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Russia to flood Asia with fuels as Europe ramps up sanctions: Report

Moscow plans to raise taxes on energy sector to the tune of $50 bn in 2023-25

Russia Oil production | Asia | oil trade


crude oil
India and China took a combined 2.7 million barrels a day of Russian crude and products last month (Photo: Bloomberg)
Russia is likely to ship more fuel to Asian nations in the coming months as tightens sanctions to step up its response to the invasion of Ukraine. The country is also considering to raise taxes on the oil and gas sector to the tune of 3 trillion roubles ($50 billion) in 2023-2025 in order to plug the budget gap, The Kommersant Daily said on Tuesday, citing sources familiar with the discussions. The finance ministry declined to comment. The two regions ( and the Middle East) have already been taking a greater share of Russian exports since the war broke out, according to data from S&P Global Commodities at Sea, highlighting the as-yet-unfinished reconfiguration of global energy flows. The European Union is set to bar most imports of Russian crude from December 5, followed by a prohibition on oil products that’ll kick in from February, ramping up the pressure on Moscow to redirect more of its energy output. India and China took a combined 2.7 million barrels a day of Russian crude and products last month, according to Morgan Stanley. That’s 54 per cent higher than a year ago. Smaller nations, dubbed the rest of the world, boosted imports to 926,000 barrels a day from 561,000, the bank said in a recent note. While buyers in some nations such as Myanmar or Sri Lanka have acknowledged taking Russian cargoes as the war drags on, others have been more circumspect. As the trade continues to evolve, Russian sellers have been employing a variety of tactics to develop existing as well as find new outlets, including re-exports and ship-to-ship transfers.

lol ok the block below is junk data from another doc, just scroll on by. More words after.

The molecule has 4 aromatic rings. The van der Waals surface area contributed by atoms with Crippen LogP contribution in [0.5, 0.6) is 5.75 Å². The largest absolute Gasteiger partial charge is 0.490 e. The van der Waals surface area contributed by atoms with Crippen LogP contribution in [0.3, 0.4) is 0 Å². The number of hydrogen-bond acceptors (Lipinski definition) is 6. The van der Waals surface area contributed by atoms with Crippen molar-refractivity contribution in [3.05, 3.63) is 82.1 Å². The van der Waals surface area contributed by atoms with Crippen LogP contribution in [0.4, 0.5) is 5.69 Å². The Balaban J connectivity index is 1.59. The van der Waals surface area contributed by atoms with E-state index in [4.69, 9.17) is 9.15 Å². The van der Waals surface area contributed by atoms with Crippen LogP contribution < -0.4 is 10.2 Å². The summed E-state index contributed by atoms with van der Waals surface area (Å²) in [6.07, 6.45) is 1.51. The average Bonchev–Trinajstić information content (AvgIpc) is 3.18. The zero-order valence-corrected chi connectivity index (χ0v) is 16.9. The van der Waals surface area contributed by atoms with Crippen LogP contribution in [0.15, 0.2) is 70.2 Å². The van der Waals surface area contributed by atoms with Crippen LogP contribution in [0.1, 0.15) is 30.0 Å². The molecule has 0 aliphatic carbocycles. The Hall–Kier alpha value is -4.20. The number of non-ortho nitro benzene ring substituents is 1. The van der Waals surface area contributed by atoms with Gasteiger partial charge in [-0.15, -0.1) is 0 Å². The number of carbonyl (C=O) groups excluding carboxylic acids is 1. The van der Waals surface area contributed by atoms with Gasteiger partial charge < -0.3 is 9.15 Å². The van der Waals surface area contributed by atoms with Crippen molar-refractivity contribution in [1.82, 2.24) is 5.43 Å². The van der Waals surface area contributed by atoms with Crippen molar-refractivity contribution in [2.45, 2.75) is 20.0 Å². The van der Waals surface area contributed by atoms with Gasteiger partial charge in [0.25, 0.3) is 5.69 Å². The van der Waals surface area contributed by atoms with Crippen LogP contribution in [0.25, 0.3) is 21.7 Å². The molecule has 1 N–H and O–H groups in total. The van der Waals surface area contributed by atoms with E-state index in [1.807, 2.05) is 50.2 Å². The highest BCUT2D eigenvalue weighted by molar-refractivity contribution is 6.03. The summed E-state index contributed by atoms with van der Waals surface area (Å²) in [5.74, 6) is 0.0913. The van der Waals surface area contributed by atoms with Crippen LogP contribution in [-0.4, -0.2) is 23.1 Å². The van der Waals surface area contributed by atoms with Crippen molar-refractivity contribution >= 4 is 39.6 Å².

An uptick in flows may spur competition, hurting prices and undermining refining margins. The finance ministry expects a budget deficit of 1.2 per cent of GDP this year and 1.1 per cent of GDP in 2023 amid spending for what Moscow calls a ‘special military operation’ in Ukraine and sweeping Western sanctions. chart The ministry has also proposed hiking the oil export duty and increasing state revenue from the oil products trade. The newspaper said the finance ministry seeks to raise some 1.4 trillion roubles in 2023 alone by hiking export duties and mineral extraction tax on commodities. The measures, which also include a possible rise in the oil exports duty in 2023 by 50 per cent , will be considered at a government meeting later.

Biden to release 10 mn oil barrels The Department of Energy will offer additional US reserve crude for sale ahead of plans by the European Union to ban most Russian oil in December. The agency will offer 10 million barrels of low-sulfur crude for supply in November from storage caverns in Texas and Louisiana, according to a press statement. Bids for the supply that will originate from Big Hill, Texas, and West Hackberry, Louisiana, are due by September 27. Awards will be made no later than October 7. The government’s offer is coming at a time when global benchmark oil prices have retreated to levels seen before Russia’s invasion of Ukraine began as investors heed warnings of a global recession.

- Bloomberg
China’s Russian fuel bill at $8.3 bn China’s spending on Russian energy products hit a record $8.3 billion last month, as the world’s top importer continues to expand its reliance on Moscow for overseas supplies of crude, oil products, gas and coal. The haul for August was 68 per cent higher than a year ago and included a record amount of coal, according to Chinese customs figures. It brings the total over the six months since Russia’s invasion of Ukraine to nearly $44 billion, an increase of 74 per cent. Although import values have been inflated by the global spike in energy prices caused by the war, China is still taking more volumes at discounted rates from its strategic ally. The increased spending also comes despite weaker energy imports this year as demand is crimped by a slowing economy and theCovid Zero policy. -Bloomberg
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First Published: Tue, September 20 2022. 22:25 IST